Postmodern conflict and jihad as its counterpart


By Pablo Cañete

Globalization is often seen as a process towards homogeneity, nonetheless world is now more homogenous than ever before. Conversely, there are many countervailing trends that make us think if maybe “the more interesting and importants aspects of globalization are associated with complex and emerging forms of regionalization, localization and social discontinuity”.

It is not the world “countervailing” but “side effect” the one that we shall use when referring to all those regional movements. People feeling the collateral damage of neoliberalization in world’s peripheries is aware of concentration of wealth, mass media narratives and the global trends that seal their destiny and destroy their (modern) presumption of control over their own destiny (even in the developed countries). To those people, locus of control just fades away.

Given a framework of (not only economic) dispossession and cultural humiliation, global metanarratives of hate and supremacy tend to arise in subtle, histrionic and explicit forms. Then, geopolitics of hate and chaos varnished within a layer of (false) non-ideological premises become spurious and manifest. Now, more than ever, it is found a real ideological war that materializes not only in power politics, but in a global multidimensional warfare.

“The ideological affinity between the sub-nationalists fired by the religious as well as secular motivations has been augmented in this digital age of communications where geographical distances no longer act as bulwarks to their atavistic instincts.”

There has been a long discussion on Jihad vs McWorld as if they were a clash between tribalism and globalism, but nowadays jihad has nothing to do with tribalism. It may have been a splinter of globalization, but now it has its own definition of postmodernism and the end of history. Jihad no longer appeals to a narrative of abused local communities (such as Palestine or Iraq, mentioned by Osama bin Laden). It now combines the postmodern nihilistic “need of existence” with some simple metanarratives based on the eternal fight between good and evil. In fact, Jihad has now turned into McJihad.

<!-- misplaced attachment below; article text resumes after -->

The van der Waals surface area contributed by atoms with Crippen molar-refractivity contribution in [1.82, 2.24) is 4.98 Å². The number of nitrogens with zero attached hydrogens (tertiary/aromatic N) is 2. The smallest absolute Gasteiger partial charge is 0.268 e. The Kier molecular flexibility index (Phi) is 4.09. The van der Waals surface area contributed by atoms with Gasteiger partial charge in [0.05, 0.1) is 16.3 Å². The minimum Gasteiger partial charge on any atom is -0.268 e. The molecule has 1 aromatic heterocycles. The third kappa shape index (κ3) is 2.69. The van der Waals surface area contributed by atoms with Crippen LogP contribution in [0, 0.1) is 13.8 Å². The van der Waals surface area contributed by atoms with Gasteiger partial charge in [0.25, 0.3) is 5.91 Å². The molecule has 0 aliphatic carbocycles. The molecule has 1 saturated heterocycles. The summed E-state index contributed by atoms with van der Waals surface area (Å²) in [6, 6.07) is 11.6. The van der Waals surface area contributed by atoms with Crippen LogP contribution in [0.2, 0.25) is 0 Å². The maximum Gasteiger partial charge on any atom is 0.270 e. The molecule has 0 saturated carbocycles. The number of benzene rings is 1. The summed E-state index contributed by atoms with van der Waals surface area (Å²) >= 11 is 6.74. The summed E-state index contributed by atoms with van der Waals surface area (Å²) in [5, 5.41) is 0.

In this scenario, Middle East is an evolving concept. Jihad changed its original essence from the early 1920’s to the 1990’s and from that time until now. Now is not only the willing to create and consolidate a state that moves jihadists, but the possibility of restoring (I would say establishing) a world-wide caliphate. Concrete concepts such as Nation or State are irrelevant in that scenario. Now the abstraction –the homogeneity– has reached those so-called tribal individuals.

There are many causes leading this state of the art jihad. Postmodern conflicts, said Martin van Creveld, were on decline as long as weapons of mass destruction existed; there was a need to preserve welfare; and the challenge to control inner economies became so difficult (see The Rise and Decline of the State, 1999: pages 337-354). In its place appeared guerrilla, proxy wars, terrorism, transnational crime, etc. all as manners to avoid the costs (both political and economic) of direct interstate warfare at the expense of world social indirect costs. In other words, human lives in resource providing/geostrategic states are the expression of externalization of conflicts in postmodern world.

Within that context, local rebel groups are fueled to an extent that they can sometimes become proto-States, adquiring their own financing system and emancipating (at least economically) from their sponsors. Marketing campaigns using new hi-tech propaganda reach every corner of the Earth, spreading a message whose effects result in thousands of foreign fighters in Syria, in local allegiances with the Islamic State, terrorist attacks in European countries, etc.